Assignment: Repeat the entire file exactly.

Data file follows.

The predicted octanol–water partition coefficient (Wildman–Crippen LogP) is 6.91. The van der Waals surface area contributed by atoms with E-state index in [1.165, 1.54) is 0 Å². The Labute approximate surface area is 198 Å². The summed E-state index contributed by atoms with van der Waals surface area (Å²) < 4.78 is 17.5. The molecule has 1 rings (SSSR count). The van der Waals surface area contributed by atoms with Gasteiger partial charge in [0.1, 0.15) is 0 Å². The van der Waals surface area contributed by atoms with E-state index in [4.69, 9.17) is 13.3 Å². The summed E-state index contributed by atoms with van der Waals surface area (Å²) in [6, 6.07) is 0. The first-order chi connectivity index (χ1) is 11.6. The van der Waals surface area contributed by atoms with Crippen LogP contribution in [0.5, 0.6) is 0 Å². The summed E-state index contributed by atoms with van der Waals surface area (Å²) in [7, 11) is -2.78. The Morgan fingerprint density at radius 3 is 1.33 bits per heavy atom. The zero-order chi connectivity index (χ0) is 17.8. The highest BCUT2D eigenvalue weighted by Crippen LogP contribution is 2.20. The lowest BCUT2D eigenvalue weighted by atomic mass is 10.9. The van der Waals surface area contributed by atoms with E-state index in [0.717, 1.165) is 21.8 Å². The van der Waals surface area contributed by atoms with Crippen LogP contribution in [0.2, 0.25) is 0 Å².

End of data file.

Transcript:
The predicted octanol–water partition coefficient (Wildman–Crippen LogP) is 6.91. The van der Waals surface area contributed by atoms with E-state index in [1.165, 1.54) is 0 Å². The Labute approximate surface area is 198 Å². The summed E-state index contributed by atoms with van der Waals surface area (Å²) < 4.78 is 17.5. The molecule has 1 rings (SSSR count). The van der Waals surface area contributed by atoms with Gasteiger partial charge in [0.1, 0.15) is 0 Å². The van der Waals surface area contributed by atoms with E-state index in [4.69, 9.17) is 13.3 Å². The summed E-state index contributed by atoms with van der Waals surface area (Å²) in [6, 6.07) is 0. The first-order chi connectivity index (χ1) is 11.6. The van der Waals surface area contributed by atoms with Crippen LogP contribution in [0.5, 0.6) is 0 Å². The summed E-state index contributed by atoms with van der Waals surface area (Å²) in [7, 11) is -2.78. The Morgan fingerprint density at radius 3 is 1.33 bits per heavy atom. The zero-order chi connectivity index (χ0) is 17.8. The highest BCUT2D eigenvalue weighted by Crippen LogP contribution is 2.20. The lowest BCUT2D eigenvalue weighted by atomic mass is 10.9. The van der Waals surface area contributed by atoms with E-state index in [0.717, 1.165) is 21.8 Å². The van der Waals surface area contributed by atoms with Crippen LogP contribution in [0.2, 0.25) is 0 Å².